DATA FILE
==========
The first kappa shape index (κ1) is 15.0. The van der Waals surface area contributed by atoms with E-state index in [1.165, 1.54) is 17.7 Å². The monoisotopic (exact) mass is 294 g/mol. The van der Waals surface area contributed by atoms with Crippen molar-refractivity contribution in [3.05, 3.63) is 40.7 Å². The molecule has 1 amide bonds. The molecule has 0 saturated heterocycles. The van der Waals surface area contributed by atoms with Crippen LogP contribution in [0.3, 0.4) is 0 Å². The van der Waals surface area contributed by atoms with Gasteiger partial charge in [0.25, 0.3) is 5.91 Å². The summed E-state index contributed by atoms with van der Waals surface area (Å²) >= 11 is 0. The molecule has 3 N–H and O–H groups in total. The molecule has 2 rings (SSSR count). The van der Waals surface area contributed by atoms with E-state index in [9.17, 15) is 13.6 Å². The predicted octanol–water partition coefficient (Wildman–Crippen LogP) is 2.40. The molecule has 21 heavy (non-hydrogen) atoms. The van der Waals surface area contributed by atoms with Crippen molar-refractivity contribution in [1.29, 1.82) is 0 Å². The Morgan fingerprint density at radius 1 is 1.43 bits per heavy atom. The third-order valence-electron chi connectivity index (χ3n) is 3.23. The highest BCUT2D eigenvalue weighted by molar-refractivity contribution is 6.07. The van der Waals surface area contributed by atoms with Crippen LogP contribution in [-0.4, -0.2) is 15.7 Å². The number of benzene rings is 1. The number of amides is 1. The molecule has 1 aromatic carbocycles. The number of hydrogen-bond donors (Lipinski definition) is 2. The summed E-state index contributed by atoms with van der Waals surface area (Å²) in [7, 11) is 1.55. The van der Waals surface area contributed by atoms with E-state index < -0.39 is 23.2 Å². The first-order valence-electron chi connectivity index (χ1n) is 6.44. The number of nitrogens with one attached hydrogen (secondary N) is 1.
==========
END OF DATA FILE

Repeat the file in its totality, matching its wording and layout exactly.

The first kappa shape index (κ1) is 15.0. The van der Waals surface area contributed by atoms with E-state index in [1.165, 1.54) is 17.7 Å². The monoisotopic (exact) mass is 294 g/mol. The van der Waals surface area contributed by atoms with Crippen molar-refractivity contribution in [3.05, 3.63) is 40.7 Å². The molecule has 1 amide bonds. The molecule has 0 saturated heterocycles. The van der Waals surface area contributed by atoms with Crippen LogP contribution in [0.3, 0.4) is 0 Å². The van der Waals surface area contributed by atoms with Gasteiger partial charge in [0.25, 0.3) is 5.91 Å². The summed E-state index contributed by atoms with van der Waals surface area (Å²) >= 11 is 0. The molecule has 3 N–H and O–H groups in total. The molecule has 2 rings (SSSR count). The van der Waals surface area contributed by atoms with E-state index in [9.17, 15) is 13.6 Å². The predicted octanol–water partition coefficient (Wildman–Crippen LogP) is 2.40. The molecule has 21 heavy (non-hydrogen) atoms. The van der Waals surface area contributed by atoms with Crippen molar-refractivity contribution in [1.29, 1.82) is 0 Å². The Morgan fingerprint density at radius 1 is 1.43 bits per heavy atom. The third-order valence-electron chi connectivity index (χ3n) is 3.23. The highest BCUT2D eigenvalue weighted by molar-refractivity contribution is 6.07. The van der Waals surface area contributed by atoms with Crippen LogP contribution in [-0.4, -0.2) is 15.7 Å². The number of benzene rings is 1. The number of amides is 1. The molecule has 1 aromatic carbocycles. The number of hydrogen-bond donors (Lipinski definition) is 2. The summed E-state index contributed by atoms with van der Waals surface area (Å²) in [7, 11) is 1.55. The van der Waals surface area contributed by atoms with E-state index < -0.39 is 23.2 Å². The first-order valence-electron chi connectivity index (χ1n) is 6.44. The number of nitrogens with one attached hydrogen (secondary N) is 1.